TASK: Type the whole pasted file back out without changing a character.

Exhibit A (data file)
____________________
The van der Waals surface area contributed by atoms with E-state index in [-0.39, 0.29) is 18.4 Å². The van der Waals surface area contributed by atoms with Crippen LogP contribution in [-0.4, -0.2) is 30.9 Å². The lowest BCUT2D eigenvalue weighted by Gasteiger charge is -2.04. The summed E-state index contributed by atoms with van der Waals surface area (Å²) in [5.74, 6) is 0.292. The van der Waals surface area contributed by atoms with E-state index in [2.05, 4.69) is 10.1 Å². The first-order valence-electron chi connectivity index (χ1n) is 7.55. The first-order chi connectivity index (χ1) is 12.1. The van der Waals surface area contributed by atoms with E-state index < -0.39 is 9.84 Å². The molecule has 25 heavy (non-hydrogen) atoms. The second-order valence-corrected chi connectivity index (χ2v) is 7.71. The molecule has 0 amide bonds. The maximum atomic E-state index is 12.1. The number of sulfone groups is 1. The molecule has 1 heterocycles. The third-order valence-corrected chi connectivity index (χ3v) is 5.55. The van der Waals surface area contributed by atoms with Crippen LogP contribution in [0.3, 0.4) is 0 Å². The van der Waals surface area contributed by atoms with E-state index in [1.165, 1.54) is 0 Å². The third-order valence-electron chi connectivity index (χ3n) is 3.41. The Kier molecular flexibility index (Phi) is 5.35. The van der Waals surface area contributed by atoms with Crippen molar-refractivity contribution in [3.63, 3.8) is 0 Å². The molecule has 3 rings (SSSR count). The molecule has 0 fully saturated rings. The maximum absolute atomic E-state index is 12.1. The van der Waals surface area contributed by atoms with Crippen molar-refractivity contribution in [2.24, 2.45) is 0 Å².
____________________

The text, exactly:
The van der Waals surface area contributed by atoms with E-state index in [-0.39, 0.29) is 18.4 Å². The van der Waals surface area contributed by atoms with Crippen LogP contribution in [-0.4, -0.2) is 30.9 Å². The lowest BCUT2D eigenvalue weighted by Gasteiger charge is -2.04. The summed E-state index contributed by atoms with van der Waals surface area (Å²) in [5.74, 6) is 0.292. The van der Waals surface area contributed by atoms with E-state index in [2.05, 4.69) is 10.1 Å². The first-order valence-electron chi connectivity index (χ1n) is 7.55. The first-order chi connectivity index (χ1) is 12.1. The van der Waals surface area contributed by atoms with E-state index < -0.39 is 9.84 Å². The molecule has 25 heavy (non-hydrogen) atoms. The second-order valence-corrected chi connectivity index (χ2v) is 7.71. The molecule has 0 amide bonds. The maximum atomic E-state index is 12.1. The number of sulfone groups is 1. The molecule has 1 heterocycles. The third-order valence-corrected chi connectivity index (χ3v) is 5.55. The van der Waals surface area contributed by atoms with Crippen LogP contribution in [0.3, 0.4) is 0 Å². The van der Waals surface area contributed by atoms with E-state index in [1.165, 1.54) is 0 Å². The third-order valence-electron chi connectivity index (χ3n) is 3.41. The Kier molecular flexibility index (Phi) is 5.35. The van der Waals surface area contributed by atoms with Crippen molar-refractivity contribution in [3.63, 3.8) is 0 Å². The molecule has 3 rings (SSSR count). The molecule has 0 fully saturated rings. The maximum absolute atomic E-state index is 12.1. The van der Waals surface area contributed by atoms with Crippen molar-refractivity contribution in [2.24, 2.45) is 0 Å².